FRESH BABY VEGETABLES

Fresh baby vegetables are seen everywhere these days: from salads and sautés to different entrees and appetizers of your meals. One can be able to grow your own fresh baby vegetables which is perfect for boutique gardens. These thumbelina-size baby vegetables take up relatively little space to plant and grow. You can even plant baby carrots in patio containers or tuck squash into flowerbeds. One can opt to go to the wet market and choose the best and freshest baby vegetables for your daily consumption.

If you will buy these fresh baby vegetables, check for the following guidelines.Take your pick from a rainbow of vibrant colors for the baby carrots. Roots should be firm and smooth; feathery tops, crisp and bright green. Trim tops, refrigerate separately, and you can add it to salads.

If you need to buy baby potatoes, choose small, firm potatoes with smooth, paper-thin skins. Each product offers a unique taste and texture. Remember to store in a cool, dry, dark place. You can look for clean, crisp leaves with fresh-cut ends for the baby lettuce. Wash, dry, wrap loosely in paper towels, and place in a zip-top plastic bag. You must refrigerate in the crisper drawer.

 

Baby cauliflowers have a color range from bright orange to lime green although all are similar in flavor. Inspect for firm heads with tightly clustered florets. If you will keep it, refrigerate unwashed in a perforated zip-top plastic bag.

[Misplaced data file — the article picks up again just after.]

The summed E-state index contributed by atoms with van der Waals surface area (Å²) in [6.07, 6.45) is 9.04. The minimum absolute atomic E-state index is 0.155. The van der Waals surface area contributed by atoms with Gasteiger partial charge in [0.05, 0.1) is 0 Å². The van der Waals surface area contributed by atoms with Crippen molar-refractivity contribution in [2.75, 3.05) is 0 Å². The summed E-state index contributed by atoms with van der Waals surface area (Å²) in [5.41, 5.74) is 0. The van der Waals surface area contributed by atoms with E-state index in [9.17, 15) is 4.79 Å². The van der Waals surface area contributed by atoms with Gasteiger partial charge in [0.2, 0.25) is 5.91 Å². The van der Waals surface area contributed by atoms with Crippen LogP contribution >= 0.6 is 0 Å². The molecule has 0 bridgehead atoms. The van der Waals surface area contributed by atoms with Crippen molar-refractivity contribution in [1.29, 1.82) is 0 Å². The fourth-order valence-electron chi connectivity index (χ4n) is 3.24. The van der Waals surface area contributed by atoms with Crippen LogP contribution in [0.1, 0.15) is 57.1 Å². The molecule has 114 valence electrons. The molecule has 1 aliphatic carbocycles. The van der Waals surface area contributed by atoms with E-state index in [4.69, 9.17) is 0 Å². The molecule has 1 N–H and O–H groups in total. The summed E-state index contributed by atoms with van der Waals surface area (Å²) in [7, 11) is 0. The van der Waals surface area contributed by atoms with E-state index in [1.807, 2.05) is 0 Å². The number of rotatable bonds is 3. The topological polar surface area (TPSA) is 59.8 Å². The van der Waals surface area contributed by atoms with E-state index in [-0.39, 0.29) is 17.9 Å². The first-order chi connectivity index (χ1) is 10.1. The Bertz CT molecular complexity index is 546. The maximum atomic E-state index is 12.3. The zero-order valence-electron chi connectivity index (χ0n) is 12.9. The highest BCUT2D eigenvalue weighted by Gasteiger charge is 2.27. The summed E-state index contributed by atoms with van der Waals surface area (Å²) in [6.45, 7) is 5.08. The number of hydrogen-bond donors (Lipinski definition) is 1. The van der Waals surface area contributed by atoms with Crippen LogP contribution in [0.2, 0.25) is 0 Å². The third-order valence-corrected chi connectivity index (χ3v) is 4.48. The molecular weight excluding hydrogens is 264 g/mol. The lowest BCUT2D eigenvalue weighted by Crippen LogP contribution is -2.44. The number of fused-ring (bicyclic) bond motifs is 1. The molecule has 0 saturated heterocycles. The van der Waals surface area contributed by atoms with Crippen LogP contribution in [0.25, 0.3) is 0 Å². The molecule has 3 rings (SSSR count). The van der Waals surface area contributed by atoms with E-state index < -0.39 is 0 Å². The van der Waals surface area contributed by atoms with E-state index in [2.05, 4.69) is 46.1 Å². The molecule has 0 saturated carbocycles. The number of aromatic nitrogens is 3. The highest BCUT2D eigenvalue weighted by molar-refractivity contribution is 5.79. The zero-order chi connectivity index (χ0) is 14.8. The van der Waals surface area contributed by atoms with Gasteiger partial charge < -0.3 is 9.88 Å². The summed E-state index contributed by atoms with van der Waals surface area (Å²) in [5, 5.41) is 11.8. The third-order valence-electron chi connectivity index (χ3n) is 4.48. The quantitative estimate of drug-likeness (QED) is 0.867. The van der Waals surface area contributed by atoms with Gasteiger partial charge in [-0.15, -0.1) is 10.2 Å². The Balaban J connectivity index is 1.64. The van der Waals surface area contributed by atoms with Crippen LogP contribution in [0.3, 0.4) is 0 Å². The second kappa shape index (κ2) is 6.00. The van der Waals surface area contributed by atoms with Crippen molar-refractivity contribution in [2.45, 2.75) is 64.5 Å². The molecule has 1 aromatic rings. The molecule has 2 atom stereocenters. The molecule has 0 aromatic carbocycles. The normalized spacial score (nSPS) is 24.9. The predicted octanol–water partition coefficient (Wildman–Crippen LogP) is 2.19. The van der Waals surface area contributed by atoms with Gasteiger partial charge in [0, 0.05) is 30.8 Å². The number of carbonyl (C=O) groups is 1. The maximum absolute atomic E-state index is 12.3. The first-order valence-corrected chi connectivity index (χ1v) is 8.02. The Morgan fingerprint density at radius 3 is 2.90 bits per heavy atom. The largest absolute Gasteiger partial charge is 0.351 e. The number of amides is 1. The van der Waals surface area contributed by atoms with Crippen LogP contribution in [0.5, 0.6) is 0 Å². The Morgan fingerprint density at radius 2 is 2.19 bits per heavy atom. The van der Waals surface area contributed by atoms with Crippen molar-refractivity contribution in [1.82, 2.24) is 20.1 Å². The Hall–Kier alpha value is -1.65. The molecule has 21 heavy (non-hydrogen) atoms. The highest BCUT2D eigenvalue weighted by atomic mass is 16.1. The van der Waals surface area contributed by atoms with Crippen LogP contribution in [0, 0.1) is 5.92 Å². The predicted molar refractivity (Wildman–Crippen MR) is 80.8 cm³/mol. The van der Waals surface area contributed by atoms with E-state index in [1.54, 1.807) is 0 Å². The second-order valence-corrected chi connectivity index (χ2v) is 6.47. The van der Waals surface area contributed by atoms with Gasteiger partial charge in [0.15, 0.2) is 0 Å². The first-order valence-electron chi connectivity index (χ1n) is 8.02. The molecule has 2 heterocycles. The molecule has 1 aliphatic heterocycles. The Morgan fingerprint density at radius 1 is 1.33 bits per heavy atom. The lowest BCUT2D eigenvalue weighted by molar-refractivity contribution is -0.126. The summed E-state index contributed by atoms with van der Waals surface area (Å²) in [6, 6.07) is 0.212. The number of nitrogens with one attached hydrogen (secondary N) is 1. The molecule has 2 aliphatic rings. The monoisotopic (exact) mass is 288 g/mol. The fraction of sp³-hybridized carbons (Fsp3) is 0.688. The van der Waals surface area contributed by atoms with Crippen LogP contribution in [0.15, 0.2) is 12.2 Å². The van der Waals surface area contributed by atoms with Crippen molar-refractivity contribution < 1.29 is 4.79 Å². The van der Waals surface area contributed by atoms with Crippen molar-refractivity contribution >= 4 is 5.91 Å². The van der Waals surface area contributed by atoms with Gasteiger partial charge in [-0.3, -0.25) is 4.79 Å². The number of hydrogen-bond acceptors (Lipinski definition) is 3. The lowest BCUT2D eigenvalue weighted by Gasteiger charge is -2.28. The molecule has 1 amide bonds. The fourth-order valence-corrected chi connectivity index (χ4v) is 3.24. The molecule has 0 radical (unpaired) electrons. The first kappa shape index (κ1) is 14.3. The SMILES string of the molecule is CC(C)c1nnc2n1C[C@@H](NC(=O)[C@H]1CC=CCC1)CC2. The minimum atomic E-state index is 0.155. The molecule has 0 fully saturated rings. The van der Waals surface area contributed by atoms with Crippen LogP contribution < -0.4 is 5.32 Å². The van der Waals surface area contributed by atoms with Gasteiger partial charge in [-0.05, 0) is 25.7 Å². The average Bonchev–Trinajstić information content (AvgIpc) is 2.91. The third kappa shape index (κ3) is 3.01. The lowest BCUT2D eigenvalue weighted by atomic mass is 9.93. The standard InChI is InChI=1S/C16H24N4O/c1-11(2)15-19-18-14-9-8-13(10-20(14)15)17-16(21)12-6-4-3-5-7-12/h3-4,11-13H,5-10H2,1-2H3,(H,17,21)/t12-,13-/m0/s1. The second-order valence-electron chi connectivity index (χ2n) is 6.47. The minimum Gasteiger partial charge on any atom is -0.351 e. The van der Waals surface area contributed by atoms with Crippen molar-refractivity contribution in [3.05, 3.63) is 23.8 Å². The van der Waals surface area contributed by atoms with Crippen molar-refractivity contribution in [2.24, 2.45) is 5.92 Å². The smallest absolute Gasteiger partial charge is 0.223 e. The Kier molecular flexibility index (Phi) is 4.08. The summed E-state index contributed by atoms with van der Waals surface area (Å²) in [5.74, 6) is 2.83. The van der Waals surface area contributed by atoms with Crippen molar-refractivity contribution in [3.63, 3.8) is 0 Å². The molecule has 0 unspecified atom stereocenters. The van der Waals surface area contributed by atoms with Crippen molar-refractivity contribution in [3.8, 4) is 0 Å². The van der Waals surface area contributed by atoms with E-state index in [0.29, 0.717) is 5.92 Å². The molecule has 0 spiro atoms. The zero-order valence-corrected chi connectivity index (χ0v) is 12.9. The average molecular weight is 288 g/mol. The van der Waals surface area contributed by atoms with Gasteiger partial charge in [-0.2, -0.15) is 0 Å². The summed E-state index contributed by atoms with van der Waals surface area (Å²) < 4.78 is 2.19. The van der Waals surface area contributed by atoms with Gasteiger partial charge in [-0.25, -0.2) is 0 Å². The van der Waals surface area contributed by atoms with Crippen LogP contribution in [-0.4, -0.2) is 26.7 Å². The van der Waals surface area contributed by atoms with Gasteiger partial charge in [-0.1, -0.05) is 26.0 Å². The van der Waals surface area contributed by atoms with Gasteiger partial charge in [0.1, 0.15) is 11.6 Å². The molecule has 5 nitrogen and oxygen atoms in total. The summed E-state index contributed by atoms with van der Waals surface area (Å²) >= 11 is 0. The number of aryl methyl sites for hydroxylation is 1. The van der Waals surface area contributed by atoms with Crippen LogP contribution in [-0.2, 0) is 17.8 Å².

One must choose crisp, firm spears with tightly closed tips for Baby asparagus. White spears are delicately flavoured; purple is slightly sweeter. Put it inside a zip-top plastic bag then refrigerate in the crisper drawer.

 

The color and shape of the baby summer squash vary from scalloped yellow patty pan to slender green zucchini. The freshest and most tender have smooth, glossy skin. It should be kept in a perforated zip-top plastic bag in the fridge.

As always, check for the firm, brightly colored beets with smooth skin and crisp tops. Trim tops, leaving 1⁄2 inch of stem; refrigerate unwashed beets and tops separately in zip-top plastic bags.

Many of us think that something that is supposed to be a "baby" should be young and tender or soft. Alternatively, these small or dwarf versions and hybrids will often end up just as tough and not nearly as sweet as a true baby. And the irony of it all, they are often much more expensive than their "adult" counterparts.